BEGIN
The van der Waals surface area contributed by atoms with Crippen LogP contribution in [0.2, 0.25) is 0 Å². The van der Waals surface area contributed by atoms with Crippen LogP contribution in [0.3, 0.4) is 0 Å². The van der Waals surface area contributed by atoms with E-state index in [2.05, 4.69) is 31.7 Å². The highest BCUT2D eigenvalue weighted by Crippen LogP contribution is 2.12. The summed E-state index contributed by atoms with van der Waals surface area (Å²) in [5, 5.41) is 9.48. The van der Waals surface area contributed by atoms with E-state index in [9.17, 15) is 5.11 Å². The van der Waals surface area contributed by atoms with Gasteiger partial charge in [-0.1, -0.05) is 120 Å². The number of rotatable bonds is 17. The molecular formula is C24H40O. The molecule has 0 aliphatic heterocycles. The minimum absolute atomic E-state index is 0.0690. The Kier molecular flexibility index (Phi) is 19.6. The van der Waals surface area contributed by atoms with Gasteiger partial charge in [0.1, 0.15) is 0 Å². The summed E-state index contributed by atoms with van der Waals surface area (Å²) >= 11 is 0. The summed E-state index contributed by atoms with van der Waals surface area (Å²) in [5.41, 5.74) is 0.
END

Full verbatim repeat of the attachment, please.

The van der Waals surface area contributed by atoms with Crippen LogP contribution in [0.2, 0.25) is 0 Å². The van der Waals surface area contributed by atoms with Crippen LogP contribution in [0.3, 0.4) is 0 Å². The van der Waals surface area contributed by atoms with E-state index in [2.05, 4.69) is 31.7 Å². The highest BCUT2D eigenvalue weighted by Crippen LogP contribution is 2.12. The summed E-state index contributed by atoms with van der Waals surface area (Å²) in [5, 5.41) is 9.48. The van der Waals surface area contributed by atoms with E-state index in [9.17, 15) is 5.11 Å². The van der Waals surface area contributed by atoms with Gasteiger partial charge in [-0.1, -0.05) is 120 Å². The number of rotatable bonds is 17. The molecular formula is C24H40O. The molecule has 0 aliphatic heterocycles. The minimum absolute atomic E-state index is 0.0690. The Kier molecular flexibility index (Phi) is 19.6. The van der Waals surface area contributed by atoms with Gasteiger partial charge in [0.1, 0.15) is 0 Å². The summed E-state index contributed by atoms with van der Waals surface area (Å²) >= 11 is 0. The summed E-state index contributed by atoms with van der Waals surface area (Å²) in [5.41, 5.74) is 0.